What I learned about love from a dog therapist
My mom once made the joke that I should have a t-shirt that reads: I almost got married, and all I got was this lousy dog.
He kept the computer and pretty much every other valuable thing we co-owned, and I kept the dog. Breakups are nasty. By the time I left him, I just wanted to leave, and happily ceded any belongings he wanted to take time to fight over. He almost immediately got together with that sweet, young actress we used to work with when we did black box theatre in North Hollywood, and I went to a dating seminar, at which I was shocked to find a cadre of handsome men sitting in the back, only to overhear that they were college freshmen getting extra credit for a Psych 101 class. We all took notes together on our iPhones (well, I took notes. I think they might have been texting honeys. You can never tell.) Don’t make yourself too available. You have to make him understand your affection is a commodity, and he has to earn it. That way, he will not only be more receptive to it, but will actually begin to seek it out. And, when you withdraw your attention in response to bad behavior, he will want to work to win it back.
Better informed by all of the advice sourced by books and dating experts of my chances of finding love again, I decided to deactivate my Tinder account and start taking pottery classes. At least, my friends would consolingly remind me, I had my dog. A pure and selfless companion whose sole purpose in life is to sit and snuggle with me while we watch Criminal Minds.
My dog, unfortunately, does not snuggle. My dog isn’t a very good dog in general, and that is the honest truth. And I love the hell out of him, so you can take my word on that. I used to describe my dog as being like a cat, but then I offended a lady who owns a cat, so I don’t do that anymore. We are like roommates who have lived together far too long; everything I do seems to annoy him. He growls at me when I continually shift around in bed at night, he will occasionally take a swipe at me on my way to the kitchen (you’re hungry again, you jerk?) Once, I attempted to write a children’s book about him, and the rewarding and virtuous life of being a rescue pet parent. An editor actually took the time to write me back just to let me know that my manuscript actually persuaded her to not get a dog.
After a particularly bad incident involving the ingestion of roughly 30% of the poly-blend throw someone had gifted me from Crate & Barrel, my vet referred me to an Animal Behavioral Therapist. I instantly adored the idea. I thought, this is L.A.! Everyone’s into something weird! Now, I would actually have something to talk about, when What’s-Her-Name is going on and on about how her hypnotherapist is helping her cope with her audition anxiety, or when that really sweet girl from barre class whose name I can never remember is talking about how reiki healing cured her sleep apnea.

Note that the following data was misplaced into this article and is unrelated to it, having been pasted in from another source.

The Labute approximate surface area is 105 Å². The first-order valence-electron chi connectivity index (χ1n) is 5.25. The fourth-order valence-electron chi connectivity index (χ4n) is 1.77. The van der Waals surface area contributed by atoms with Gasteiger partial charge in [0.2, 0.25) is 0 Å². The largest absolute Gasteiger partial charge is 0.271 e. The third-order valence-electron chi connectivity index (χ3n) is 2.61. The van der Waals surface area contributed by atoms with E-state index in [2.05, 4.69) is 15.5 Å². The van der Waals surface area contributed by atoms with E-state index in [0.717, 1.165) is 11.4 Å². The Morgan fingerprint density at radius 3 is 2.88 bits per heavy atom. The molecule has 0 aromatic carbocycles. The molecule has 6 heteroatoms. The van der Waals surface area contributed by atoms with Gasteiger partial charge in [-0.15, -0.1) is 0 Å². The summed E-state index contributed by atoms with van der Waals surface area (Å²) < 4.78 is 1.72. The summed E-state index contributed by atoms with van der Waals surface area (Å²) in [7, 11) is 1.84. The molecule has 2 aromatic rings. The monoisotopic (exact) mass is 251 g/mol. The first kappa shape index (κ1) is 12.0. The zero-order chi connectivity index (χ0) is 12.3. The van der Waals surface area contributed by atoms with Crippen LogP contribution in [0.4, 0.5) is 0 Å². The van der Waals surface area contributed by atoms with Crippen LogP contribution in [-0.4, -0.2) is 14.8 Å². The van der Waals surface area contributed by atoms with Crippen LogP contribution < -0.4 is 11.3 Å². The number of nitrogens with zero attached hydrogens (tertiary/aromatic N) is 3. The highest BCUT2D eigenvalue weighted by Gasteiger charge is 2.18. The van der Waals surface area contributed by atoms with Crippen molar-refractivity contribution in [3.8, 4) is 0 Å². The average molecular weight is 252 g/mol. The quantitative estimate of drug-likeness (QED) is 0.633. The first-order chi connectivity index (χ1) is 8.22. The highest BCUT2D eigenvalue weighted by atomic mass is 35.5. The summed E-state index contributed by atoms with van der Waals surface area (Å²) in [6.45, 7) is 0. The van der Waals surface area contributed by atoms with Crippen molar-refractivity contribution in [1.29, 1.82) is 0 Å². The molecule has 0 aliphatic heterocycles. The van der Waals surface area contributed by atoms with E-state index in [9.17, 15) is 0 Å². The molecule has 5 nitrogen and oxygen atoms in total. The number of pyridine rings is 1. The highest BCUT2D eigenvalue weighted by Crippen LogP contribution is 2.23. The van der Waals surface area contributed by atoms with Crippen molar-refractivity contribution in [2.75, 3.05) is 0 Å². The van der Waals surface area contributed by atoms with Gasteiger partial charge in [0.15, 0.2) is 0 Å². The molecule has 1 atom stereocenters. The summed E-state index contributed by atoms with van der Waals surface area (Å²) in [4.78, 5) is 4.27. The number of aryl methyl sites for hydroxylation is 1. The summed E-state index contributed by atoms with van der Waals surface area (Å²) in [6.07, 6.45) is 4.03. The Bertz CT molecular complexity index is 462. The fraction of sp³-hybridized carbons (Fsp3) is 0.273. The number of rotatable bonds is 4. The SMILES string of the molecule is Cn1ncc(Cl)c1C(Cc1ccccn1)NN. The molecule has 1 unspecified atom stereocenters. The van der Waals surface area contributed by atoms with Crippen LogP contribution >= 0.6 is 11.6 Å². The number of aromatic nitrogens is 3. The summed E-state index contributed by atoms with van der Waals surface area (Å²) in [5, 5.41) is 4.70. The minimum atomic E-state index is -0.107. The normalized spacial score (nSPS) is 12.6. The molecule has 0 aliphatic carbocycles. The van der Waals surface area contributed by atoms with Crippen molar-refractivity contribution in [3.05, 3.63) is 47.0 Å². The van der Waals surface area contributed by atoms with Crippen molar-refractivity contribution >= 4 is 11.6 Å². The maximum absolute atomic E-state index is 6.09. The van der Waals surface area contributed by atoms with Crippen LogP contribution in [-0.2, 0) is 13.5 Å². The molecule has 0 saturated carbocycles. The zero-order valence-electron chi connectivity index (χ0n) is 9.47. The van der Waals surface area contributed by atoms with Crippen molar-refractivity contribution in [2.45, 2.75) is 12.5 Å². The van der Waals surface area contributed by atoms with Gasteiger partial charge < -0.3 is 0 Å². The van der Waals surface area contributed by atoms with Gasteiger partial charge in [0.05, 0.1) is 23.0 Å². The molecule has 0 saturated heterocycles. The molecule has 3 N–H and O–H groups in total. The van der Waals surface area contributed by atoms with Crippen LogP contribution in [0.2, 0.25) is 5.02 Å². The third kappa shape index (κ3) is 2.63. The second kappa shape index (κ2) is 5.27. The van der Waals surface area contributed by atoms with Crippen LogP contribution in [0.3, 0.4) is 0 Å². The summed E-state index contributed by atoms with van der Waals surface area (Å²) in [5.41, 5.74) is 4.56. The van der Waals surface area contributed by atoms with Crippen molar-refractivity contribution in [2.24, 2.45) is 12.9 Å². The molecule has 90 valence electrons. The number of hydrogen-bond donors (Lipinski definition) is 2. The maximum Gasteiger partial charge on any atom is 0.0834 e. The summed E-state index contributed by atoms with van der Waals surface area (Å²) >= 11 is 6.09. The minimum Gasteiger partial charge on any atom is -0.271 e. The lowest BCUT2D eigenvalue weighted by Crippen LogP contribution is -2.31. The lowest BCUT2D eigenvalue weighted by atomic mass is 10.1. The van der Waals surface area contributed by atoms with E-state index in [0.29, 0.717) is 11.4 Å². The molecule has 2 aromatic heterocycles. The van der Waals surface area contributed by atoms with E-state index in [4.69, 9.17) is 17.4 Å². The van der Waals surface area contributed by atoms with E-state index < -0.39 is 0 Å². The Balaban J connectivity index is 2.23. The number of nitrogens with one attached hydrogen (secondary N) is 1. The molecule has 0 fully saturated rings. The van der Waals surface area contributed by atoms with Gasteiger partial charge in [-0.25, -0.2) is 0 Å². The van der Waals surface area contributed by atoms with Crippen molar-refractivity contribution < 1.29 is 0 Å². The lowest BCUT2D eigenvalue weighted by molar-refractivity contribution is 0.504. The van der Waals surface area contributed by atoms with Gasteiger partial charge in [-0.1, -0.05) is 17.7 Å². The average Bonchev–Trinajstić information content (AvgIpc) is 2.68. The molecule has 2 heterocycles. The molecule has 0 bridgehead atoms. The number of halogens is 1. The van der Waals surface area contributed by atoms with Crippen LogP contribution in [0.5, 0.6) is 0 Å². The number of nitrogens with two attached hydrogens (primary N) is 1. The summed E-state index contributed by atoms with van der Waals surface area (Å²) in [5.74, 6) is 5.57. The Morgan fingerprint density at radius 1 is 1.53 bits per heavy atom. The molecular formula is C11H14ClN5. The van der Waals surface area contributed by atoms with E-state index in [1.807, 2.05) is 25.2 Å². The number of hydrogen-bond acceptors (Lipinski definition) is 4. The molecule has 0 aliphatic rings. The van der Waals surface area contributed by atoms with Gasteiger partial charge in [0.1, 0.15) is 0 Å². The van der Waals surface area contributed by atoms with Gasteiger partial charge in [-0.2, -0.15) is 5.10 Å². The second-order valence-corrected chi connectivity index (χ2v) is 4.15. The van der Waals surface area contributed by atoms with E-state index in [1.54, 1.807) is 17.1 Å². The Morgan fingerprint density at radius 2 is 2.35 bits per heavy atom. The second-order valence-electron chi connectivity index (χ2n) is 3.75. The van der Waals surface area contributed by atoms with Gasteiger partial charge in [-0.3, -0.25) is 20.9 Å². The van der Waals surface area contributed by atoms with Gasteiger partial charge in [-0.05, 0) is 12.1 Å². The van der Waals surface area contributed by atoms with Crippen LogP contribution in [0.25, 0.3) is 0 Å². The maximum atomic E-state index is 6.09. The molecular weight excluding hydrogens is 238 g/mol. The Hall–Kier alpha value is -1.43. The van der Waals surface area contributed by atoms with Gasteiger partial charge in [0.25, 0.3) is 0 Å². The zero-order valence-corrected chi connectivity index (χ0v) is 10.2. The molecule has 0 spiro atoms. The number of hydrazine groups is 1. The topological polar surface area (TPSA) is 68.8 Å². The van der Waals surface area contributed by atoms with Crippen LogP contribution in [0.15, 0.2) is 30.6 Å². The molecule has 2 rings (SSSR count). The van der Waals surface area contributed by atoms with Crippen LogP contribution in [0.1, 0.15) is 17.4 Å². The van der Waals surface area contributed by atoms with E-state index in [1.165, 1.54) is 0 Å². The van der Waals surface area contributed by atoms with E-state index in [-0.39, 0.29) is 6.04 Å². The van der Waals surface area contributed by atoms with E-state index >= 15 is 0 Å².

As usual, this did not quite pan out as I would have best imagined. I got some uncomfortable laughs, some furrowed brows, a what? In my endeavor to finally, after 8 years, assimilate into LA culture, I actually managed to out-do it.
The therapist, however, was bomb. She was understanding and kind, hella smart and full of advice on how to manage my problem child pooch. She assessed the issues we had been having (he hates me, etc.) and developed an extended behavioral plan to address them. A cornerstone of this plan was centered around the way in which I interacted with my dog. In order to win his trust and willing affection, the doctor explained, I needed to not make myself too available. I had to make him understand my affection was a commodity, and he had to earn it. That way, he would not only be more receptive to it, but would actually begin to seek it out. And, when I withdrew my attention in response to bad behavior, he would actually want to work to win it back.
It became obvious rather quickly that my failures as a single non-20-something and a pet parent might be far more connected than I could ever have anticipated, which was tragic given the circumstances under which I originally acquired said pet. I told the therapist not to fear, that I had become an expert at strategically withholding my affection, and that the next time my dog texted me, I would wait at LEAST 15 minutes before I texted him back.
She laughed uncomfortably, which was also beginning to appear to be a reaction at which I was an expert at inducing. But at least it makes for a good story. My dog and I had become a living meme, sitting at opposite corners of my studio apartment, the words: YOU HAD ONE JOB! as the caption. I rejoined Tinder, once again in search of a companion who might be more tolerant of my affection. I was able to use my Dog Therapist story as an ice breaker on a date with the cool, sort of short, hipster-artist dude who lives at The Brewery. As I delivered the punchline, where Dog Therapist gives me the same advice Dating Coach gave me, he laughed and said, “Well I guess it just goes to show, men are…” I chimed in, “… dogs!” As he finished with, “… I was going to say simple.”
He didn’t call me again.
Mikayla Park is a substitute teacher and non-profit creative person living in the slums of Beverly Hills. She can also be found at her slightly satirical, highly foul-mouthed teaching blog: A Note from the Sub.
[Illustration via author]